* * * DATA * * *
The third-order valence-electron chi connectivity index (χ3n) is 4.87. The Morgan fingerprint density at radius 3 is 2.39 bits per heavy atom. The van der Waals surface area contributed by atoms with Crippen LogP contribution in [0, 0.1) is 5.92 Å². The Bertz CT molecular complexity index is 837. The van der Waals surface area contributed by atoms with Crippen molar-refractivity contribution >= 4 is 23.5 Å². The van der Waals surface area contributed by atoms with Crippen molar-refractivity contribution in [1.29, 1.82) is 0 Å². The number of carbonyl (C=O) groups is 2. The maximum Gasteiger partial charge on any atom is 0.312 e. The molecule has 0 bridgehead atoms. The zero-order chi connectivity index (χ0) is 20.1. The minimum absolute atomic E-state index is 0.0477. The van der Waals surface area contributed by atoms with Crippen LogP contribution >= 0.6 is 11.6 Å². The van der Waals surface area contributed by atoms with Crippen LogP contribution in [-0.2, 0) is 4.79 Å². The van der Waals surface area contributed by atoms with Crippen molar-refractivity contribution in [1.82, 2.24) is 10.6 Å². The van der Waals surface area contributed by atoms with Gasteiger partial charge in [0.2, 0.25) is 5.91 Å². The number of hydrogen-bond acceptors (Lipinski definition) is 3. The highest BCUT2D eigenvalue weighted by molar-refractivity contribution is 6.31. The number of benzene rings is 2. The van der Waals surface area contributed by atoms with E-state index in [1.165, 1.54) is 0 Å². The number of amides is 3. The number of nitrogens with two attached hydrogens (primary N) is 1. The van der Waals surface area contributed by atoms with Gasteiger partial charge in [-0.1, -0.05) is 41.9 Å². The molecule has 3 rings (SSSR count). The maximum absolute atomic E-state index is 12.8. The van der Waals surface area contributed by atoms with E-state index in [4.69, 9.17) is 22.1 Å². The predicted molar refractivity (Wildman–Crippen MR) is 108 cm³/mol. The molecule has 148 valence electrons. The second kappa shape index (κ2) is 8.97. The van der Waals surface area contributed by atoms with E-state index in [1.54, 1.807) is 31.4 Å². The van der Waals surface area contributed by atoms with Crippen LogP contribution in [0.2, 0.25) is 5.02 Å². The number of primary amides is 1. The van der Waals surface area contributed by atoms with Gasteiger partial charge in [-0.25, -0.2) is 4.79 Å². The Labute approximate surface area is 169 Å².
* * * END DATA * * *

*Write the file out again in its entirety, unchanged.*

The third-order valence-electron chi connectivity index (χ3n) is 4.87. The Morgan fingerprint density at radius 3 is 2.39 bits per heavy atom. The van der Waals surface area contributed by atoms with Crippen LogP contribution in [0, 0.1) is 5.92 Å². The Bertz CT molecular complexity index is 837. The van der Waals surface area contributed by atoms with Crippen molar-refractivity contribution >= 4 is 23.5 Å². The van der Waals surface area contributed by atoms with Crippen molar-refractivity contribution in [1.29, 1.82) is 0 Å². The number of carbonyl (C=O) groups is 2. The maximum Gasteiger partial charge on any atom is 0.312 e. The molecule has 0 bridgehead atoms. The zero-order chi connectivity index (χ0) is 20.1. The minimum absolute atomic E-state index is 0.0477. The van der Waals surface area contributed by atoms with Crippen LogP contribution >= 0.6 is 11.6 Å². The van der Waals surface area contributed by atoms with Crippen LogP contribution in [-0.2, 0) is 4.79 Å². The van der Waals surface area contributed by atoms with Crippen molar-refractivity contribution in [1.82, 2.24) is 10.6 Å². The van der Waals surface area contributed by atoms with Gasteiger partial charge in [0.2, 0.25) is 5.91 Å². The number of hydrogen-bond acceptors (Lipinski definition) is 3. The highest BCUT2D eigenvalue weighted by molar-refractivity contribution is 6.31. The number of benzene rings is 2. The van der Waals surface area contributed by atoms with E-state index in [1.165, 1.54) is 0 Å². The number of amides is 3. The number of nitrogens with two attached hydrogens (primary N) is 1. The van der Waals surface area contributed by atoms with Gasteiger partial charge in [-0.1, -0.05) is 41.9 Å². The molecule has 3 rings (SSSR count). The maximum absolute atomic E-state index is 12.8. The van der Waals surface area contributed by atoms with E-state index in [4.69, 9.17) is 22.1 Å². The predicted molar refractivity (Wildman–Crippen MR) is 108 cm³/mol. The molecule has 148 valence electrons. The second kappa shape index (κ2) is 8.97. The van der Waals surface area contributed by atoms with E-state index in [1.54, 1.807) is 31.4 Å². The van der Waals surface area contributed by atoms with Crippen LogP contribution in [0.2, 0.25) is 5.02 Å². The number of primary amides is 1. The van der Waals surface area contributed by atoms with Gasteiger partial charge in [-0.25, -0.2) is 4.79 Å². The Labute approximate surface area is 169 Å².